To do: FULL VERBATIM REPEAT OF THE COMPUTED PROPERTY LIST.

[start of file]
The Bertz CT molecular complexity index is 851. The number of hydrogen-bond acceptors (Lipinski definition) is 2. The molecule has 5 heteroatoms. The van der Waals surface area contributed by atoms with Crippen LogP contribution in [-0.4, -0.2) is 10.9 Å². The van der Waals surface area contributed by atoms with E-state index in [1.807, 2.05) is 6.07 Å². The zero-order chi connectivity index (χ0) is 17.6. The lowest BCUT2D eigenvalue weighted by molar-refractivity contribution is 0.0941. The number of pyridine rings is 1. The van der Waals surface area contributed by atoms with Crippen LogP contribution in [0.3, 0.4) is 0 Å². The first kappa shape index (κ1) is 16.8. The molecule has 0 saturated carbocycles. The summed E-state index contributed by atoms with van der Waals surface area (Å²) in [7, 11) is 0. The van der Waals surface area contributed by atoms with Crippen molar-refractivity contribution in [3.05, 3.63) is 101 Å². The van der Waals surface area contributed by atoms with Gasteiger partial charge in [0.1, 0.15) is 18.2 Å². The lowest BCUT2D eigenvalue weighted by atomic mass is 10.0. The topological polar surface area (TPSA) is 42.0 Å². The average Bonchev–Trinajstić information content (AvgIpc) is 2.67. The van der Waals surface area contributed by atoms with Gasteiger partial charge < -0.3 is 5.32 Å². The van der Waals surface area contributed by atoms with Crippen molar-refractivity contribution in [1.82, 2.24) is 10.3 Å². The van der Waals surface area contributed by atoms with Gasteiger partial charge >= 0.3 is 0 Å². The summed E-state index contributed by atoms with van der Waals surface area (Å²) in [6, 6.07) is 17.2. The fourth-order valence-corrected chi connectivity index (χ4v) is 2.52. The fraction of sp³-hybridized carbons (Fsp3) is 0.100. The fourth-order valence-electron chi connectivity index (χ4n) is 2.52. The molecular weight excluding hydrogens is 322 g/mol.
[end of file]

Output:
The Bertz CT molecular complexity index is 851. The number of hydrogen-bond acceptors (Lipinski definition) is 2. The molecule has 5 heteroatoms. The van der Waals surface area contributed by atoms with Crippen LogP contribution in [-0.4, -0.2) is 10.9 Å². The van der Waals surface area contributed by atoms with E-state index in [1.807, 2.05) is 6.07 Å². The zero-order chi connectivity index (χ0) is 17.6. The lowest BCUT2D eigenvalue weighted by molar-refractivity contribution is 0.0941. The number of pyridine rings is 1. The van der Waals surface area contributed by atoms with Crippen LogP contribution in [0.3, 0.4) is 0 Å². The first kappa shape index (κ1) is 16.8. The molecule has 0 saturated carbocycles. The summed E-state index contributed by atoms with van der Waals surface area (Å²) in [7, 11) is 0. The van der Waals surface area contributed by atoms with Crippen molar-refractivity contribution in [3.05, 3.63) is 101 Å². The van der Waals surface area contributed by atoms with Gasteiger partial charge in [0.1, 0.15) is 18.2 Å². The lowest BCUT2D eigenvalue weighted by atomic mass is 10.0. The topological polar surface area (TPSA) is 42.0 Å². The average Bonchev–Trinajstić information content (AvgIpc) is 2.67. The van der Waals surface area contributed by atoms with Gasteiger partial charge < -0.3 is 5.32 Å². The van der Waals surface area contributed by atoms with Crippen molar-refractivity contribution in [1.82, 2.24) is 10.3 Å². The van der Waals surface area contributed by atoms with Gasteiger partial charge >= 0.3 is 0 Å². The summed E-state index contributed by atoms with van der Waals surface area (Å²) in [6, 6.07) is 17.2. The fourth-order valence-corrected chi connectivity index (χ4v) is 2.52. The fraction of sp³-hybridized carbons (Fsp3) is 0.100. The fourth-order valence-electron chi connectivity index (χ4n) is 2.52. The molecular weight excluding hydrogens is 322 g/mol.